In 1990, the California Air Resources Board (CARB) established the zero-emission-vehicles (ZEV) program to meet health-based air-quality goals. Since then, four north-eastern American states have decided to adopt California's LEV program (including the ZEV program) in place of less stringent federal tailpipe standards. Those states are Massachusetts, Vermont, Maine, and New York.

The ZEV program was designed to catalyze the commercialization of advanced-technology vehicles that would not have any tailpipe or evaporative emissions. Originally, the ZEV program required that 2 percent of new vehicles produced for sale in 1998 and 10 percent of new vehicles produced for sale in 2003 would be zero emission vehicles. Automakers convinced CARB that they could not meet the 1998 deadline. They also opposed the 2003 requirements. Fortunately for the environmentalists, the CARB rejected automaker lobbying. The 2003 requirements will go into effect on schedule with some modifications set in place for differing vehicle technology. In California, the amount of emission released, both by increased car number and increased distance travelled, will increase in years to come. Conventional gasoline-powered vehicles will never be pollution-free, no matter the technological evolution of tailpipes. It is hoped that widespread use of zero emission cars would reduce smog-forming exhaust in the Los Angeles area 30% by 2020, air officials say.

The only cars on the market today that are true zero-emission vehicles are battery-powered electric vehicles as they emit no pollution from the tailpipe and can be zero emission from their power source if they recharge using clean, renewable energy. Fuel cell vehicles that are powered by hydrogen fuel are currently in the development stages and will also qualify as true ZEVs.

It is interesting to note that the CARB's refusal to compromise on their plans come at a time when California is reeling from devastating supply shortages due to a long-term neglect of rising electricity demands. California current imports over 20% of its electricity from neighboring states. The CARB insists, without basis, that their decisions would not have an impact on supply problems, even as Gray Davis is refusing to construct new power plants in California.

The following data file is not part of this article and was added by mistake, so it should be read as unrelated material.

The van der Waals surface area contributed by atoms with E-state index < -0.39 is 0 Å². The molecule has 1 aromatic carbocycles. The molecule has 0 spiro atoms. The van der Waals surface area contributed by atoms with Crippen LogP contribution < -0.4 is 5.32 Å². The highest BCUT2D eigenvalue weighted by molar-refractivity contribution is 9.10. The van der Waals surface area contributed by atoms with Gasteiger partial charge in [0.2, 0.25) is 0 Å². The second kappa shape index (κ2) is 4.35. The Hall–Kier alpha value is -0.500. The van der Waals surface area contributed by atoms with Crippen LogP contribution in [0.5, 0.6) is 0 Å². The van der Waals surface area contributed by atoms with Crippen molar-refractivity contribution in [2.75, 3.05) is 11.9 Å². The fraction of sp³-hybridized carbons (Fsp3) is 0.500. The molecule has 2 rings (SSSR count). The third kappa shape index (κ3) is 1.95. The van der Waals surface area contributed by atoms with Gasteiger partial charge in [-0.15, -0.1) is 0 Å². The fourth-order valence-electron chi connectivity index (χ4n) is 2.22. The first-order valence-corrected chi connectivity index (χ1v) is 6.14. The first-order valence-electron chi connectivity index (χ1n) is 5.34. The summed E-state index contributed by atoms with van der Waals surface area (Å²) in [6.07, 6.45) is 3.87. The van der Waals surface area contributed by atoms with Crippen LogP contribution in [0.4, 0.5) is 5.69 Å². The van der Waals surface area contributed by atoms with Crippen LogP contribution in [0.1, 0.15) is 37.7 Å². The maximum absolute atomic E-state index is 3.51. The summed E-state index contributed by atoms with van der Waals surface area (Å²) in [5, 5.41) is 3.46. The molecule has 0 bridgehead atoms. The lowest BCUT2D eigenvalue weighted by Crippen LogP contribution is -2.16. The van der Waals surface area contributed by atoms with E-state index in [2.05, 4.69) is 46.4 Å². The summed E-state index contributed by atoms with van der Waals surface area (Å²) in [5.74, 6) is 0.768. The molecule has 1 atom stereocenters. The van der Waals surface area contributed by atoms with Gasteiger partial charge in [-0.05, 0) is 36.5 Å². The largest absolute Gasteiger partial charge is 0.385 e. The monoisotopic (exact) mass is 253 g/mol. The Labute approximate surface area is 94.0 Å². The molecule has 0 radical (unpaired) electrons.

The board's decision also ignores scientific fact. David Hermance, executive engineer of environmental engineering at Toyota Technical Center at Gardena California, stated: "The board's action doesn't repeal the laws of economics or physics.". ZEV's are hideously expensive and there is no market for them, not even the 2% that the CARB demands. The only way the CARB standards can be satisfied is with massive subsidization, and that would require a huge hike in taxes.

Technological barriers prevent cost-effective ZEV's, specifically the battery. Over the years automotive engineers have tried many different technologies including advanced lead acid, nickel iron, lithium ion, sodium sulfur, zinc nickel oxide and nickel-metal hydride. But not one can satisfy the three demands of energy density, longetivity and quick recharge times. To manufacture affordable EV's, battery costs must be lowered to $150 per kWH (U.S. Advanced Battery Consortium). Currently, nickel-metal hydride, the most promising technology, costs around $1,000 per kWH, or around $30,000 per battery pack.

The CARB caved in the environmental lobbies and insisted on impossible standards. Currently, automakers plan to circumvent the standards by selling low-usage ZEV's such as golf carts and tour trains, even though they will be sold at a 50% loss, while waiting to present technological testimony to the CARB in an effort to repeal the economically impossible decrees.

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